I rate the Duran of the 1970s, when he dominated the world’s lightweights, as the best fighter I covered. He also was a great character.

Duran, who grew up tough on the streets in Panama, preferred to talk to the media through an interpreter, although he understood and spoke some English. Once he was asked what he thought of the Canal Treaty. His answer: “What Canal?”

There is a story that Duran once knocked down a horse. Another story has it that after Duran knocked out Pedro Mendoza in the first round at Managua, Nicaragua in 1975, Mendoza’s wife, or girlfriend, climbed into the ring and berated Duran. So he decked her.

Leonard had a best record of 4-1-1 in the round robin while Duran had the worst at 1-4. Hagler finished at 2-1-0, and Hearns was 1-2-1.

Jack Britton finished on top in his 20-fight welterweight series with Ted “Kid” Lewis at 4-3-1, with 12 no-decisions. Ray Robinson was 5-1 against Jake LaMotta. Edges of 2-1 went to Muhammad Ali over Joe Frazier, Floyd Patterson over Ingemar Johansson, Riddick Bowe over Evander Holyfield, Tony Zale against Rocky Graziano and Barney Ross over Jimmy McLarnin.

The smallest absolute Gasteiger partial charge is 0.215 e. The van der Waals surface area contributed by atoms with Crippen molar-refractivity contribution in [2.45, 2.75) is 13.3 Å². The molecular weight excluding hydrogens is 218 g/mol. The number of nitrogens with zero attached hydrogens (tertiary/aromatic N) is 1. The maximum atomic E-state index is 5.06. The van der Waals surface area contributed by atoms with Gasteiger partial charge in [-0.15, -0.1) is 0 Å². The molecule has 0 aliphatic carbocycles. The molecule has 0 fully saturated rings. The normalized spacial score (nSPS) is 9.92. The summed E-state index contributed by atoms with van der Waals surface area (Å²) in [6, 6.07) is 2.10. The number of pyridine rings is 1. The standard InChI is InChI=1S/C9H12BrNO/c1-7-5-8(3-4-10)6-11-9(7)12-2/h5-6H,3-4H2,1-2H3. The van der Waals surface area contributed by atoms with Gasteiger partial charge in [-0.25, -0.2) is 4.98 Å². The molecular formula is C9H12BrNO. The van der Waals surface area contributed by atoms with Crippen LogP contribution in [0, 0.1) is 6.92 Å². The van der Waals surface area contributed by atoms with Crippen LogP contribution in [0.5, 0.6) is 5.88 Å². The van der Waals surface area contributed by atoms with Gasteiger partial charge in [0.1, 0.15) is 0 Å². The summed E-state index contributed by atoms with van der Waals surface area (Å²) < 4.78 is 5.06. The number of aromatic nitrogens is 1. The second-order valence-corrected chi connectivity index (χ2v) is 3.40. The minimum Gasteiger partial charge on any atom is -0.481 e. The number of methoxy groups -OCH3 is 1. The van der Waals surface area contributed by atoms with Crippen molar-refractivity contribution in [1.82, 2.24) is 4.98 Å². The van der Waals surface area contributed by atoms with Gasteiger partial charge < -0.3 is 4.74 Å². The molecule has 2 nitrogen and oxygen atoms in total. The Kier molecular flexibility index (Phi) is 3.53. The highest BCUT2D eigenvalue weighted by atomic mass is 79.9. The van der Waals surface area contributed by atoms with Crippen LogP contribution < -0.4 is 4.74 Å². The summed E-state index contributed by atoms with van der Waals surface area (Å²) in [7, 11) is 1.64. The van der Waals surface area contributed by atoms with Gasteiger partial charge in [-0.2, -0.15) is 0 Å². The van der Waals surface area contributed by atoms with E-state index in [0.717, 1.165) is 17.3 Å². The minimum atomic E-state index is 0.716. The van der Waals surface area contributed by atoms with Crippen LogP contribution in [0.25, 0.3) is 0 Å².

While the Bowe-Holyfield fights provided lots of action, the appearance of Fan Man during the seventh round in the second fight assured the series of becoming part of boxing lore.

A much more recent three-fight matchup that has the stuff of legend was Marco Antonio Barrera vs. Erik Morales, with Barrera winning twice.